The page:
This virus means business: How has COVID-19 affected Pace’s on-campus food services?


Rocco Odell and Ricky Valerio get ready to work at Pace Perk Cafe before the pandemic.

Brianne Gonzalez

Students working on campus at Pace are continuing to work with caution as COVID-19 continues to be a threat. Businesses such as Pace Delivers and Pace Perk Cafe have reopened and have altered operations to prioritize health and safety.

As Pace Delivers begins to offer their delivery services, students must implement guidelines created by the CDC for safety, such as maintaining  6 feet distance between each other while wearing masks.

“Typically, we would have two people in a car but we dropped that down to one,” Jack Neeham, the general manager of Pace Delivers stated. “ Everyone wears a mask at all times as well as face shields and gloves.”

Neeham acknowledges the importance of safety and making his team members feel comfortable working during a pandemic. He created a safe environment by applying the regulations early and getting them checked by multiple offices including Auxiliary Services.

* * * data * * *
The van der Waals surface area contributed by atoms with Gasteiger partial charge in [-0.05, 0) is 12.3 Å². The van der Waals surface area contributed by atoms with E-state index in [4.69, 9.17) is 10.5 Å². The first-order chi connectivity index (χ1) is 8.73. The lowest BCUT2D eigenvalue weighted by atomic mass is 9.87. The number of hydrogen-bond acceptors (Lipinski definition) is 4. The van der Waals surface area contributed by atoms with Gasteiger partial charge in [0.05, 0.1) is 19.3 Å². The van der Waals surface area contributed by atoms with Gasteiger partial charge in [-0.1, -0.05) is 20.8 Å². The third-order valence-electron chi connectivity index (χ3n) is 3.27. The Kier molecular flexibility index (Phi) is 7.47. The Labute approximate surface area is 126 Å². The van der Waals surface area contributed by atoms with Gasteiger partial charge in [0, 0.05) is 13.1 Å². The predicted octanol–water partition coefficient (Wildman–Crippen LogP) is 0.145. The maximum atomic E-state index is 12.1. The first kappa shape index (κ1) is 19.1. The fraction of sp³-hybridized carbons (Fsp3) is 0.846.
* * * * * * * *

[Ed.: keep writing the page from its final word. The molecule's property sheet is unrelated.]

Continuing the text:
Without knowing what to expect this semester, Pace Delivers has seen a good start in their sales with their loyal customer base. Neeham believes that their team has the manpower necessary to continue to make delivery time as short as possible while following the safety rules.

However compared to a mobile delivery service like Pace Delivers, Pace Perk Cafe has had a different experience this semester. Perk Cafe, an in-person dining cafe, has had to adjust to digital orders.

The senior purchasing manager of Perk, Ricky Valerio heads the four person team in charge of buying the food and supplies for Perk, which has been cut down to two people. With only him and another student purchasing all the needed supplies to keep business running, Valerio admits it has been a hectic start.

“You can’t even go in Perk and order. You have to actually go online to Shopify to place your order,” Valerio stated while discussing the new regulations being followed. “You walk about 15 feet into Perk and someone is going to be there to stop you.”

Unfortunately, Perk has the reputation for being a big hang out spot for all students, especially freshman. One of the biggest sales groups each year is freshman, but this semester they don’t have the opportunity to just walk in. Instead, they must use shopify. Valerio is hopeful that sales and the amount of customers should go back to normal within a week.

Valerio believes through marketing and using social media platforms like Instagram for updates will increase the amount of customers.